NHS staff breaking data security policies every day with WhatsApp
FYI, this story is more than a year old
A new report has landed that reveals everyday healthcare professionals across the NHS are knowingly putting sensitive patient data at risk – not through malice, but necessity.
CommonTime published ‘Instant Messaging in the NHS’ that delves into the swelling issue of instant messaging apps (like WhatsApp and Messenger) being used to supplement official communication channels – a sign that NHS staff themselves are being driven to innovate faster than the trusts they represent.
The very first finding from the report is that the issue of NHS staff communicating via consumer-oriented instant messaging (IM) services is actually much bigger than has been previously reported.
A measly 15 percent of NHS staff use only Trust provided channels of communication, while a staggering 43 percent use consumer IM (to varying degrees).
There is also evidence to suggest that using IM apps to communicate with healthcare professionals for benign purposes such as shift handovers or rota management increases the likelihood that an individual will start to use the same technologies in more fractious ways.
Examples identified include communicating directly with patients, storing patient content on mobile devices and sharing medical documents.
A key driving factor of this is a marked dissatisfaction with provided channels of communication when compared to the efficiency that consumer IM apps offer. In fact, more than 30 percent of NHS staff believe patient care would be affected negatively if healthcare professionals weren’t able to use WhatsApp or other consumer IM tools.
So what’s so bad about using consumer IM services professionally? Bitglass head of EMEA Eduard Meelhuysen says there are a number of issues.
"As unsanctioned messaging platforms like Slack and WhatsApp spread, they enable rapid communication and file sharing. This obviates the need for conventional tools like email and causes IT to lose visibility and control over sensitive data,” says Meelhuysen.
“Moreover, in the battle between usability and security, usability tends to win.”
The report finds that thus far, attempts to stem the tide through education, the provision of alternatives and enforcement of policy are doing little to discourage staff with 1 in 50 receiving disciplinary actions for IM related incidents.
All of this findings no doubt leaves decision makers in a quandary – is it worth it ignore the dangers to data security in favour of the significant benefits that IM provides?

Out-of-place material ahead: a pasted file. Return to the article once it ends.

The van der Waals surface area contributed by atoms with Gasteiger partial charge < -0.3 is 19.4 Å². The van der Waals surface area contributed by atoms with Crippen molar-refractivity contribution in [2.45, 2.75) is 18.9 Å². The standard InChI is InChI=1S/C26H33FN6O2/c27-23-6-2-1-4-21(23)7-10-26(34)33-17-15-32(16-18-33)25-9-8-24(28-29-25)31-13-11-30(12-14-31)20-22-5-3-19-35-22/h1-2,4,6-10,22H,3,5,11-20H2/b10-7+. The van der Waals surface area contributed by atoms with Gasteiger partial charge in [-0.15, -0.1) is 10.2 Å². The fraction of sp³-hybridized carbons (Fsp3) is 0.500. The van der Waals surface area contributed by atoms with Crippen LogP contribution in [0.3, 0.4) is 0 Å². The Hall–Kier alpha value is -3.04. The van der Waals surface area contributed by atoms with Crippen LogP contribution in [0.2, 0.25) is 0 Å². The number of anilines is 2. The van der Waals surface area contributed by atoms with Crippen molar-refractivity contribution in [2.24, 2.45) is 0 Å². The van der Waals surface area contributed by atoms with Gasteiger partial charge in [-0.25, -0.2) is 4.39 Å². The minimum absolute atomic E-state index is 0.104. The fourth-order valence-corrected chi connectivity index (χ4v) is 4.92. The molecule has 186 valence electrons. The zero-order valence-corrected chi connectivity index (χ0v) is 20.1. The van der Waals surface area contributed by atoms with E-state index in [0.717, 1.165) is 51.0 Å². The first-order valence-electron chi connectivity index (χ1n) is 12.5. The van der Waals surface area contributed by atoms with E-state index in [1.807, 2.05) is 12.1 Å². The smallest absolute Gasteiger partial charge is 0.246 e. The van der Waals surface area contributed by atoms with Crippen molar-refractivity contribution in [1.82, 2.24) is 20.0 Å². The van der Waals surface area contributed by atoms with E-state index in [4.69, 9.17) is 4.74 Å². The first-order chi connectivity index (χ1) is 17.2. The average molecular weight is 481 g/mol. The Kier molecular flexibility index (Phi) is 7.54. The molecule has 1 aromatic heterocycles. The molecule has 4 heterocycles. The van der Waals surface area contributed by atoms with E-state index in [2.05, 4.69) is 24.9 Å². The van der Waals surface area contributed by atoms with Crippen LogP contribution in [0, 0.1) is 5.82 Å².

However, as adoption of such apps grows year-on-year (driven primarily by new entrants to the workforce), so too does the risk from accidental or malicious misuse.
Participants were able to recall a number of incidents that suggest consumer IM is a space for inappropriate communication and behaviours that are a detriment to confidentiality.
Examples include accidentally sending patient information to non-clinical staff, sharing ‘pertinent’ patient details on social media and sending patient photos to others for ‘entertainment purposes’.
Meelhuysen says within healthcare the issue is even more acute.
“Specifically within healthcare, the rapid digitisation of patient records means it’s been very difficult to implement consistent data security policies and training schemes to educate staff on keeping data safe,” says Meelhuysen.
“The only solution is to sanction cloud apps with a strong security track record, and combine them with third-party tools to secure data in the cloud. Only then will the NHS be able to improve its ability to protect medical records, helping them focus on their core competency – delivering care services."
The report affirms a number of healthcare tech vendors are already in the process of developing systems designed to tackle the issues raised in the report, however, it recommends a coordinated approach to fully address the now culturally embedded reliance on consumer IM applications.
Inevitably, the report notes, if the status quo continues then there will be a pivotal event that will mean the NHS will either have to blame the individuals and take action against nearly half of the workforce, or bear the institutional responsibility for allowing such actions to persist.
The findings presented in the report are based on a survey of 823 NHS staff. This sample size (0.68 percent of the population) means that results can be presented with a confidence level of 95 percent and a 3.5 percent margin of error.